After 30 days of missing payments, you are in default and the foreclosure processes pick up.
If you try working with your lender and you still can't make your payments, your lender will initiate the foreclosure process by notifying you that legal action is beginning. This occurs within 3 – 6 months of the first missed payment and is called a "notice of default" or a "lis pendens." If you ignore your lender's attempts to contact you, the foreclosure process will start earlier.
Depending on where you live, the lender may have to record a public notice that you have defaulted on your loan, usually with the county recorder. Once the lender files this notice, the preforeclosure period has begun.
Preforeclosure, commonly referred to as a grace period, varies in length from 30 – 120 days. It’s harder to reverse the foreclosure process at this point as fewer options are available to you.
Check the specific rules for your state to find out how much time you have during this part of the process to get back on track.
If you have entered this phase, the primary focus goes from trying to keep the home to trying to get the most value for it – for both you and your lender. You still have the Right of Redemption at this point, which means if you pay off the amount owed, you get to keep your house.
The mortgage company will try to get as much owed to them as possible through a foreclosure auction, a public auction that sells your home after finishing up the foreclosure process. If there is any money left after that process, it goes to you, the borrower. Many states require these auctions to take place in publicly accessible spaces and often occur in front of or inside county courthouses.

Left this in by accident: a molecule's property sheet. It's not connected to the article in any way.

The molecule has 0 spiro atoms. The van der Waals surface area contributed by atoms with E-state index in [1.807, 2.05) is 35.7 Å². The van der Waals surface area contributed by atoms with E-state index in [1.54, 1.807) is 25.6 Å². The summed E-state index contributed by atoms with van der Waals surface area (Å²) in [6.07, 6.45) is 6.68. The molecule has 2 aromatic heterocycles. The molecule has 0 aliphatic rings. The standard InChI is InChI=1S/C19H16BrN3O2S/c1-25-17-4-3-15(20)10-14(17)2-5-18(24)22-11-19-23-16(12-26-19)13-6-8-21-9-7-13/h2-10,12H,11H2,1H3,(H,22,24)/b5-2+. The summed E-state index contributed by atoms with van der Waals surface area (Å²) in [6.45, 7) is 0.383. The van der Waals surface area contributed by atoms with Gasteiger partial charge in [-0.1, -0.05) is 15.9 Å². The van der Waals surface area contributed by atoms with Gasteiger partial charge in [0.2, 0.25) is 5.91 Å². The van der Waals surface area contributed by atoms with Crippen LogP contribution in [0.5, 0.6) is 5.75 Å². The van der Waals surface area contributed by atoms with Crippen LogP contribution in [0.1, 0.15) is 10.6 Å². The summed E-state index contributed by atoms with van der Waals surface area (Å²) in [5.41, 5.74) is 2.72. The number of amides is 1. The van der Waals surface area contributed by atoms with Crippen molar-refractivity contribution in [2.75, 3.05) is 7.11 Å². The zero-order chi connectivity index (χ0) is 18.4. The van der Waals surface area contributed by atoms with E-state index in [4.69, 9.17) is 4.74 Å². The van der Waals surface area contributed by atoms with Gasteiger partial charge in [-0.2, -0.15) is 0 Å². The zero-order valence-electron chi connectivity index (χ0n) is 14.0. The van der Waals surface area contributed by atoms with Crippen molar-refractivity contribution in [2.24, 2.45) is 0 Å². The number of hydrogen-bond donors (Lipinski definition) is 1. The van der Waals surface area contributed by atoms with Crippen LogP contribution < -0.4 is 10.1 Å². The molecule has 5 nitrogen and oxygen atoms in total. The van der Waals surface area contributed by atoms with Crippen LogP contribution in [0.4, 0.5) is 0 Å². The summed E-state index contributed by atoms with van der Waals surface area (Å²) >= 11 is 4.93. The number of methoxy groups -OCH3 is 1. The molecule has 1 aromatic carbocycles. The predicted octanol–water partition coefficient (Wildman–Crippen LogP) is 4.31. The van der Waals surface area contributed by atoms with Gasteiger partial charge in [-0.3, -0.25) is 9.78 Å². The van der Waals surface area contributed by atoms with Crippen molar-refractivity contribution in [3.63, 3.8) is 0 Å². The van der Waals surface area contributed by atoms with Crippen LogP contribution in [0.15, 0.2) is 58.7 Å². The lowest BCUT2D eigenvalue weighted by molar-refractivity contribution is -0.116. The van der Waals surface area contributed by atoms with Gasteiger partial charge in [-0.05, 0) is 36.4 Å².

Learn more about the foreclosure process by reading through the following common questions homeowners frequently ask.
Though it can feel like a scary process, there are several ways of avoiding foreclosure and you can find hope at many intervals throughout the process. To stop a foreclosure outright and keep your home, you’ll need to pay what is owed. The most important thing you can do is talk to your lender or loan officer if you are worried about not making your mortgage payments on time. Keep the lines of communication with your lender open, be honest about what you can pay and you may come up with a mutual solution.
It is possible to use a short sale to avoid a foreclosure, but the ability to do so depends on the lender’s approval. Most lenders won’t give full approval without an offer from a potential buyer to buy the foreclosed home. The short sale process takes longer than other types of home sales and buyers often back out of the contract if they find a different home.